amish bread: a friendship worth mushing for

amish-bread

When you are given something called “Friendship Bread,” be wary. It’s not like I was given the actual finished product, I got the dough and a dizzying list of daily instructions with the promise of the finished product. That is when I got extra suspicious. I was told that “Friendship Bread” was an old Amish tradition (this is done as a selling point, I assume) but figured, anything with such a blatantly obvious adjective has got to be bad, right? I mean, for years I walked right by the closest neighborhood sushi (and never went in) because, and only because, it was called Amazing Sushi and everyone knows that anything called Amazing (fill-in-the-blank) has got to be major crap. (I later learned, in a desperately hungry moment of weakness that it is the best sushi in town.) Then there was the traumatizing experience years back visiting an old high school friend who was staying at a hotel in Miami Beach. I had planned a day filled with profound conversation and lounging around a sophisticated pool, and knowing he was staying in the prestigious neighborhood of Bal Harbor, I was equally excited for some pampering. But when I arrived at his hotel, a rinky dink “Quality Inn”, nestled as an afterthought amongst the glorious Fountain Bleu and other equally stunning condominiums, I knew the conversation would be good but the pampering non-existent. (We ended up sneaking into the Fountain Bleu’s pool.)

So here I was given a Ziploc bag with the contents of some sort of fermentation (ahhh, I mean, starter) called Friendship Bread. And believe me, had it not been given to me by my best friend, that friendship would have ended in the trash. There it sat on my counter, testing the plastic it was encased in, simmering and bubbling in its own quiet decomposition that, alongside the list of ingredients and degrees of massaging my photocopied instructions detailed, would promise after ten days to deliver an unforgettable bread, lest I screw the time schedule up.

I’m no good at time schedules so Friendship Bread immediately became a source of stress. I’m also not too neat, so, amongst the clutter of potholders, prescription medicines, and a crazy array of coupons never-to-be-used cut out by my ten-year old daughter (she has a coupon-cutting addiction; we’re working on it) sat the gurgling Ziploc.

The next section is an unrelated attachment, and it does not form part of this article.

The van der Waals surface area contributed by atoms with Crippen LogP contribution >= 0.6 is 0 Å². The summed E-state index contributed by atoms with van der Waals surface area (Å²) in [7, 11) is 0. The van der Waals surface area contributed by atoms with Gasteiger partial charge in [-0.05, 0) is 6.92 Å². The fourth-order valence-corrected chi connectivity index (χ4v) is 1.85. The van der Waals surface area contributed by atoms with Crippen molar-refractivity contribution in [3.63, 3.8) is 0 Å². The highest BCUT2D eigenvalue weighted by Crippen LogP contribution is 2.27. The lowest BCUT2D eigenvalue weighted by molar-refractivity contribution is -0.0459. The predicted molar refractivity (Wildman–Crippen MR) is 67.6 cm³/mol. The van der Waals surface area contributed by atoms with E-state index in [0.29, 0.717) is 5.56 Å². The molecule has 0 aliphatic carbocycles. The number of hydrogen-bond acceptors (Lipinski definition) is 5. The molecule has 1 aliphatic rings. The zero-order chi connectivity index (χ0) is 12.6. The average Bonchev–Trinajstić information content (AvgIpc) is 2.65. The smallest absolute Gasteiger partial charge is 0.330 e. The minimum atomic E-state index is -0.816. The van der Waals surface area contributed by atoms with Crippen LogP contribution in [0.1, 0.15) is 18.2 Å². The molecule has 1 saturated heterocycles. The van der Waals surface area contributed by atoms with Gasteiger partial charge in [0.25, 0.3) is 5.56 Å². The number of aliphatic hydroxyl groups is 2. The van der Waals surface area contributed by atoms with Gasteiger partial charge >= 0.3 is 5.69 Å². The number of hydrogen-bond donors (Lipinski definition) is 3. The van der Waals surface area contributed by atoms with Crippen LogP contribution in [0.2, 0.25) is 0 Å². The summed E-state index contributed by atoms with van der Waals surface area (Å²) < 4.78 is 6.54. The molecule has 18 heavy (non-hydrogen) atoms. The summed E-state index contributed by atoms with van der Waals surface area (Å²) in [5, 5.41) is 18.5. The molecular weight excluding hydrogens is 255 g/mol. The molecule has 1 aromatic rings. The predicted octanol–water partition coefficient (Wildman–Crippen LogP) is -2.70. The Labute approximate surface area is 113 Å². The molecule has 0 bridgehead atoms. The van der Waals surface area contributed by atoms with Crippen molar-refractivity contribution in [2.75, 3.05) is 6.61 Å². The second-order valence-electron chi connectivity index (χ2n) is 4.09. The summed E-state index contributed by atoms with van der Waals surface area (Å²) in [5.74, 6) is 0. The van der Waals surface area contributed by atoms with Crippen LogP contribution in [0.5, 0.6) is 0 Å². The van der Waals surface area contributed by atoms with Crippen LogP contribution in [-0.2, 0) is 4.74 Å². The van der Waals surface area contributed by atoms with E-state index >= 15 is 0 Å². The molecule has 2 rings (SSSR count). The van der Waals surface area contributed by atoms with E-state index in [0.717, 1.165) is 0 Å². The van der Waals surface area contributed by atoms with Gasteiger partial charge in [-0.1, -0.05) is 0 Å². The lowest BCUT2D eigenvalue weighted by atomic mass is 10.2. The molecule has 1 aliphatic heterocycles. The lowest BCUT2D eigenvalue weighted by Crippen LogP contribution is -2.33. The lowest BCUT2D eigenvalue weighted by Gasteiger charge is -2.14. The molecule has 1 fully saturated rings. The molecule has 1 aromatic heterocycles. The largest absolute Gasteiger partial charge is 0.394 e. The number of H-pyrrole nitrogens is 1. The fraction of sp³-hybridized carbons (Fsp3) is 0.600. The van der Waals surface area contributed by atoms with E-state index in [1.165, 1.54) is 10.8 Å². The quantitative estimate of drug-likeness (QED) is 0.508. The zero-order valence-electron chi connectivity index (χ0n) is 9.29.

And like a crazed woman wondering after she left the house if she turned off the oven or not, I questioned, “Is it day six or day eight? Do I massage (or as the instructions readily put it, “mush”) , let out air, or add a cup of sugar?” These thoughts seemed to consume me throughout my day (I know, my day needs to get more exciting, apparently) and each time I’d rush back home and look at that damn Ziploc bag, it would look pretty much the same.

In all honesty, I lost track of the days with the Friendship Bread, even with the starting date being written in big bold letters on the bag. I just was never good at math or logic or following instructions, and being barricaded into a time scheme with all of the above seemed to short-circuit my culinary instinct. So, I started going with my gut and guessing it was time for a quick rub of the bag, a shake upside down, some milk and sugar, all the while praying that Ziploc would live up to its good ‘ole American reputation and not disintegrate on me, sending the Friendship goop, which had now morphed into a repressed Enemy Bread, all over my cluttered countertop.

Ziploc didn’t disappoint and I am happy to announce neither did the Friendship Bread. After ten (or twelve?) days of huffing and puffing and worrying about nurturing this dough properly, I felt relief when the day came that I’d be able to rid myself of the responsibility by baking it. I swore out loud as my husband is my witness that I would never, ever go through this stress again. And then I baked it. And I tasted it. And I was changed. It was tender and moist, with a slight cinnamon sugar crunch from the coating outside, and it quickly became my best friend, washing all the worrying away and opening the door for a perfect companion to coffee. In the end, the best friendships are worth a little trouble.